It’s also unclear how much debate went into the White House decision to go public with its concerns, and whether any US intelligence agencies objected to making a public pronouncement based on classified intelligence.

Also unknown is whether the Trump administration now intends to publicize intelligence every time it learns of a possible use of chemical weapons — a course that might eventually reveal US intelligence-gathering capabilities to the Syrians, and force the US to decide whether to take new action.

The lack of a clear policy toward Syria has hovered over every major military action in the country under the Trump administration. After the US strike in April, some concluded that the US would launch similar strikes against the Syrian regime following every suspected chemical weapons attack. But at the time, Secretary of Defense Jim Mattis instead called the US retaliation attack on the Shayrat airfield a "singular" act, and said it did not indicate a change in US military policy in Syria, which remains focused on defeating ISIS.

In the past, the US has said almost nothing about what it knew in advance of the various chemical attacks the Syrian government has launched during the six-year civil war. In 2013, then-secretary of state John Kerry said that the administration had seen signs of preparations in the days leading up to a chemical weapons attack in the Ghouta suburbs of Damascus that killed hundreds of people. The revelation led to angry denunciations from opponents of Syrian President Assad that the US had not warned them of the coming assault.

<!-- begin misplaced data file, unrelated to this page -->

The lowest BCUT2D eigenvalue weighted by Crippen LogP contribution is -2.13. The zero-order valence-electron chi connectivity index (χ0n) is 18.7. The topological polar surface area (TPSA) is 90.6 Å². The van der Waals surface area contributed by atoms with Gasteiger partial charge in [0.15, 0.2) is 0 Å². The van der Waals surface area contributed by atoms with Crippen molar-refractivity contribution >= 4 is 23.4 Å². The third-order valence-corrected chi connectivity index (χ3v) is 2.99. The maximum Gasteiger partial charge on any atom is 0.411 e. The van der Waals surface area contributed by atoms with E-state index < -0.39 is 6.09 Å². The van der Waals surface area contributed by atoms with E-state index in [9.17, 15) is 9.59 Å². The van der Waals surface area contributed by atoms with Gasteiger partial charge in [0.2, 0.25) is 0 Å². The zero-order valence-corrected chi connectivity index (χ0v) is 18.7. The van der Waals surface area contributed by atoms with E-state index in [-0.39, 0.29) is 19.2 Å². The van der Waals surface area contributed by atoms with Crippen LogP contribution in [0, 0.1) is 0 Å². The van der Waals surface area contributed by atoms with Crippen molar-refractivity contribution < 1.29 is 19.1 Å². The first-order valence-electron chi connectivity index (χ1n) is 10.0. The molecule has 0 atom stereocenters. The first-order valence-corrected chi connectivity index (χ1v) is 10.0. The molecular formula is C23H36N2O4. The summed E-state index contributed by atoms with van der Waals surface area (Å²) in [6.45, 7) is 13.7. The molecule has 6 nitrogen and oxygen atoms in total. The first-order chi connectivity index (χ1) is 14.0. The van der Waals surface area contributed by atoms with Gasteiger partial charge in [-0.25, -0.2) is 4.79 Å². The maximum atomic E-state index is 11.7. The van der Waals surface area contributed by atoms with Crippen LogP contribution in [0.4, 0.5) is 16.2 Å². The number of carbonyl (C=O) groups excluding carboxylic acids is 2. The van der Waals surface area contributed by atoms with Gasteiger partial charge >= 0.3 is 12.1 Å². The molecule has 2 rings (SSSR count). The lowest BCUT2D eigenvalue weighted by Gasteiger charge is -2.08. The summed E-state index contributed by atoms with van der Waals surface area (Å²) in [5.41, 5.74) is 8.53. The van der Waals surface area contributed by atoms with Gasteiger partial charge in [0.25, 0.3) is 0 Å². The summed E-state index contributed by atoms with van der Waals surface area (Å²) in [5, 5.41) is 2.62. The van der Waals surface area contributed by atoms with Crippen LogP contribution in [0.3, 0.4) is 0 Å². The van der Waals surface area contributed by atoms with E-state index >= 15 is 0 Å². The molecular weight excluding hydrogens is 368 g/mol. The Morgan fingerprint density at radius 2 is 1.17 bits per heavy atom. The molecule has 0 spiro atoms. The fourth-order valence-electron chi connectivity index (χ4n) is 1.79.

The Ghouta attacks were the deadliest use of chemical weapons to date in the Syrian war. April’s chemical attack, which gave rise to the US assault on the Shayrat airfield, was the second-deadliest, killing 74 people in the town of Khan Sheikhoun.

Russia denounced the US threat on Tuesday, but the reaction from Syria was muted. Neither Mattis nor Tillerson publicly discussed on Tuesday what they hoped to see happen as a result of the statement, or how the US would respond if the Assad regime did launch a chemical weapons attack.

The administration on Tuesday pushed back on the idea that any confusion had existed at all. State Department spokesperson Heather Nauert said Tillerson spoke with President Trump about the chemical weapons in a statement earlier in the day on Monday. "That's what matters," she said. She declined to say how that information "filtered down" to the rest of the department. The White House itself insisted that all “relevant” departments and agencies were aware before the statement went out.

US officials were standing by, meanwhile, to see if the threat of action would prove an effective pre-emptive strike — one that does not deploy a single weapon.

John Hudson contributed reporting from Washington, DC.

Topics in this article

Skip to footer